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Using a solar cell charger ...Part 2

A project log for STM32L4 Sensor Tile

Small, connected device for smelling and hearing in any environment.

Kris WinerKris Winer 08/11/2017 at 17:460 Comments

8/11/17

First attempts to use the solar cell charger outside were not entirely successful. This time of year we have high humidity and fog in the evening and this is interferring with one or more of the sensors on the SensorTile2. In the first attempt, I placed the SensorTile2 on a pole with the solar cell facing the sun:


You can see the green "Battery OK" led of the BQ25504 charger and the SensorTile2 hanging below it. You can also see it is overcast and not too sunny. The fog rolls in after sunset and the humidity rises...it rises so much that the humidity sensor reached saturation (got wet in fact) and the SensorTile2 simply stopped working.

The second attempt was a little more successful. I placed the SensorTile2 on a black side "table" of our barbeque with the solar cell angled to face South and more or less get the full sun from ~11 AM to ~4:45 PM. I put a glass bowl over the whole shebang after sunset to try to protect it against dew formation, which sort of worked. But the air quality sensor stopped working the first evening so I ended the experiment after two days. This is the result:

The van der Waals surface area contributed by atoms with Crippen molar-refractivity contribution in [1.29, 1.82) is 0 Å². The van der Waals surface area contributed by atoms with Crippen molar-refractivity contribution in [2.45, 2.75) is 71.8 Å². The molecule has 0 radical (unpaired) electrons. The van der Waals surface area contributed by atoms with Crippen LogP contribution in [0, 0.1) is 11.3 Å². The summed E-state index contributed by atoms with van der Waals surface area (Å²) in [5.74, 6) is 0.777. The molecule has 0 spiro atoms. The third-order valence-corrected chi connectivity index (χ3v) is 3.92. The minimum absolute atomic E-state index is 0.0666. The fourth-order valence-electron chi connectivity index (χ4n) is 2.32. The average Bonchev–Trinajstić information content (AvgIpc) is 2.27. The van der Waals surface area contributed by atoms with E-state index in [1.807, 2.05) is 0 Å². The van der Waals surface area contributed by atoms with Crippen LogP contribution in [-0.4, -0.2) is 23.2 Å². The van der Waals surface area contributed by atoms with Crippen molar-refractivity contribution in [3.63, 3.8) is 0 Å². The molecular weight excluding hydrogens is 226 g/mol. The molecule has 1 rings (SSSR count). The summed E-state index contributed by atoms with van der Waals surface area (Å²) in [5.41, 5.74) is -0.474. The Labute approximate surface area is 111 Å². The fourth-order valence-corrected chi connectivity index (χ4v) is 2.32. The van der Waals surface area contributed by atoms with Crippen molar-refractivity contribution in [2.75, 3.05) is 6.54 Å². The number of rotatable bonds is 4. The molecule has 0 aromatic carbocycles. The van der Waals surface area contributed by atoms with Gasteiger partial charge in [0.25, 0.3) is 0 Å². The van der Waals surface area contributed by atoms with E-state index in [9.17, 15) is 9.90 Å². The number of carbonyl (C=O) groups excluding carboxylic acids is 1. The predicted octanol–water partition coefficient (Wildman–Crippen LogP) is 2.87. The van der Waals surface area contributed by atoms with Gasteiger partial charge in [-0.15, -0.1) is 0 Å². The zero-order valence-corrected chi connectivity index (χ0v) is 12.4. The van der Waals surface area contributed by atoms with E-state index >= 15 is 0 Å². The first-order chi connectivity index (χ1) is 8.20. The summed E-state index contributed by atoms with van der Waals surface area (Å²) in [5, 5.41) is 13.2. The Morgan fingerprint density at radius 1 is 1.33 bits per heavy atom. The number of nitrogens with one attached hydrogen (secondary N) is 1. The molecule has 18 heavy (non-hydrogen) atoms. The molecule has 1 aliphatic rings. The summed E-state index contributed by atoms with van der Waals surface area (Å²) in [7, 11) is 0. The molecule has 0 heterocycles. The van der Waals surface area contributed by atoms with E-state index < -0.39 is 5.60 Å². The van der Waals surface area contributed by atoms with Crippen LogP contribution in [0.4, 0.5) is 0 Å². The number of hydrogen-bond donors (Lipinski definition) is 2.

I did some scaling so everything of interest would fit on the same plot. You can see that the humidity saturates after midnight; somehow almost everything kept working into the next day.

The ambient light was measured (using the highest-range setting of the VEML6040 == 40 ms integration time) to be ~15 klux at the peak. This measurement isn't really representative of what the solar cell sees since the SensorTile2 is not at the same orientation and, in fact, gets oblique sunlight for most of the ~6 hours of direct sun exposure. I might try to orient them more closely on the next experiment to get a better measure of incident light on the solar cell.

Even at 15 klux the solar cell should be producing (15/50) x 17 mA or ~5 mA, which with  ~6 hours of sunlight is  ~30 mAH per 24 hour cycle. Since the device is using ~1.8 mA x 24 hours = 43 mAH per day, and the 15 klux is likely an underestimate of what the solar cell sees, this arrangement is getting close to self-sustaining. In fact you can see that the charge level measured by the MAX17048 and the battery voltage measured by the voltage divider and STM32L432 ADC both return to their maxima after the second day.

I need to repeat this experiment when the weather becomes a bit drier (which will happen soon enough). I also redesigned the SensorTile2 to replace the 1 MByte SPI flash with an 8 MByte SPI flash so I will be able to record data for ~24 days at the current (0.1 Hz) rate. Looks like, if I can keep the SensorTile2 dry, I should be able to capture a lot more data with the help of the solar cell...

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